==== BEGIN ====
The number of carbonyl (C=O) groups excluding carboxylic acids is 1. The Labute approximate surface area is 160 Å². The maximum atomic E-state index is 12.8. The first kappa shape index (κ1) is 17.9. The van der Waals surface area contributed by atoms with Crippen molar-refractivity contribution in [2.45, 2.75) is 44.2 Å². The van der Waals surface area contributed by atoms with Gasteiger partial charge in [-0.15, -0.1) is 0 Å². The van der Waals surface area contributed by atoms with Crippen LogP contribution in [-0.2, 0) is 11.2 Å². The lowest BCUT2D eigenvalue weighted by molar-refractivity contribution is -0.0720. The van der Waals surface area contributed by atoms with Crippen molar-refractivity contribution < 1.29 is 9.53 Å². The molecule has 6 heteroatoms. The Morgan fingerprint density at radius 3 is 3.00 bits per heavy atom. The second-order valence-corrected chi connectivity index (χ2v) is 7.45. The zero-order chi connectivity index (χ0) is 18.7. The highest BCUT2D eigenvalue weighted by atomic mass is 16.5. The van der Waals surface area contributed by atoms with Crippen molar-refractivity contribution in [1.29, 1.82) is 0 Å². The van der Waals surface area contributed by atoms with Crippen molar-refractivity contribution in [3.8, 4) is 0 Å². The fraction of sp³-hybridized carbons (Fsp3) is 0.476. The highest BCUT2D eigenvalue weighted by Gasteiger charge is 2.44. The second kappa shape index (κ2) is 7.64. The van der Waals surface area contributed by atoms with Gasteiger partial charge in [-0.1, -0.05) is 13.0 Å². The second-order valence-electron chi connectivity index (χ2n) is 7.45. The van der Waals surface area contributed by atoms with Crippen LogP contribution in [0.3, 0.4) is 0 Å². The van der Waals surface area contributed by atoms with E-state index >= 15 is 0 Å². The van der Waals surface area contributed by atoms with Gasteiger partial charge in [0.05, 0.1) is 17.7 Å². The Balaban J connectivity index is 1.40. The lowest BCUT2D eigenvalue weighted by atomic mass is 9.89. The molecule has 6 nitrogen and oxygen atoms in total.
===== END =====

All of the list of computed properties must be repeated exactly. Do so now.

The number of carbonyl (C=O) groups excluding carboxylic acids is 1. The Labute approximate surface area is 160 Å². The maximum atomic E-state index is 12.8. The first kappa shape index (κ1) is 17.9. The van der Waals surface area contributed by atoms with Crippen molar-refractivity contribution in [2.45, 2.75) is 44.2 Å². The van der Waals surface area contributed by atoms with Gasteiger partial charge in [-0.15, -0.1) is 0 Å². The van der Waals surface area contributed by atoms with Crippen LogP contribution in [-0.2, 0) is 11.2 Å². The lowest BCUT2D eigenvalue weighted by molar-refractivity contribution is -0.0720. The van der Waals surface area contributed by atoms with Crippen molar-refractivity contribution < 1.29 is 9.53 Å². The molecule has 6 heteroatoms. The Morgan fingerprint density at radius 3 is 3.00 bits per heavy atom. The second-order valence-corrected chi connectivity index (χ2v) is 7.45. The zero-order chi connectivity index (χ0) is 18.7. The highest BCUT2D eigenvalue weighted by atomic mass is 16.5. The van der Waals surface area contributed by atoms with Crippen molar-refractivity contribution in [1.29, 1.82) is 0 Å². The van der Waals surface area contributed by atoms with Crippen molar-refractivity contribution in [3.8, 4) is 0 Å². The fraction of sp³-hybridized carbons (Fsp3) is 0.476. The highest BCUT2D eigenvalue weighted by Gasteiger charge is 2.44. The second kappa shape index (κ2) is 7.64. The van der Waals surface area contributed by atoms with Gasteiger partial charge in [-0.1, -0.05) is 13.0 Å². The second-order valence-electron chi connectivity index (χ2n) is 7.45. The van der Waals surface area contributed by atoms with Crippen LogP contribution in [0.3, 0.4) is 0 Å². The van der Waals surface area contributed by atoms with E-state index >= 15 is 0 Å². The van der Waals surface area contributed by atoms with Gasteiger partial charge in [0.05, 0.1) is 17.7 Å². The Balaban J connectivity index is 1.40. The lowest BCUT2D eigenvalue weighted by atomic mass is 9.89. The molecule has 6 nitrogen and oxygen atoms in total.